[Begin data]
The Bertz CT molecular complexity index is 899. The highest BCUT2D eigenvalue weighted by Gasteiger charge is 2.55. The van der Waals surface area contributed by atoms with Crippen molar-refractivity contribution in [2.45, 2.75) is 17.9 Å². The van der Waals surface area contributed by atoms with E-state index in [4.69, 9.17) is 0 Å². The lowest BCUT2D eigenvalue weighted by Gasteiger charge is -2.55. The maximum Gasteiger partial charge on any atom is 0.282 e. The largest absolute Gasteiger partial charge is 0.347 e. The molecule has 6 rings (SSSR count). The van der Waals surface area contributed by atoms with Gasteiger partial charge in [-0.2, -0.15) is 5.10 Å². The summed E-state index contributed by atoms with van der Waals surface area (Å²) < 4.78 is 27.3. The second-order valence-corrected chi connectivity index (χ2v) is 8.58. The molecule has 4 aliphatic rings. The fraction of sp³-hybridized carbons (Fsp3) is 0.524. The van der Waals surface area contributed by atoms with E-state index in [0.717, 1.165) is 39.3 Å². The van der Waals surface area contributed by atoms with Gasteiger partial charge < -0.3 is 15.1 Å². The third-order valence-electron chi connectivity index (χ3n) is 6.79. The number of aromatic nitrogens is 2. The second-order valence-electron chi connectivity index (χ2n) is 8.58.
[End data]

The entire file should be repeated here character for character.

The Bertz CT molecular complexity index is 899. The highest BCUT2D eigenvalue weighted by Gasteiger charge is 2.55. The van der Waals surface area contributed by atoms with Crippen molar-refractivity contribution in [2.45, 2.75) is 17.9 Å². The van der Waals surface area contributed by atoms with E-state index in [4.69, 9.17) is 0 Å². The lowest BCUT2D eigenvalue weighted by Gasteiger charge is -2.55. The maximum Gasteiger partial charge on any atom is 0.282 e. The largest absolute Gasteiger partial charge is 0.347 e. The molecule has 6 rings (SSSR count). The van der Waals surface area contributed by atoms with Gasteiger partial charge in [-0.2, -0.15) is 5.10 Å². The summed E-state index contributed by atoms with van der Waals surface area (Å²) < 4.78 is 27.3. The second-order valence-corrected chi connectivity index (χ2v) is 8.58. The molecule has 4 aliphatic rings. The fraction of sp³-hybridized carbons (Fsp3) is 0.524. The van der Waals surface area contributed by atoms with E-state index in [0.717, 1.165) is 39.3 Å². The van der Waals surface area contributed by atoms with Gasteiger partial charge < -0.3 is 15.1 Å². The third-order valence-electron chi connectivity index (χ3n) is 6.79. The number of aromatic nitrogens is 2. The second-order valence-electron chi connectivity index (χ2n) is 8.58.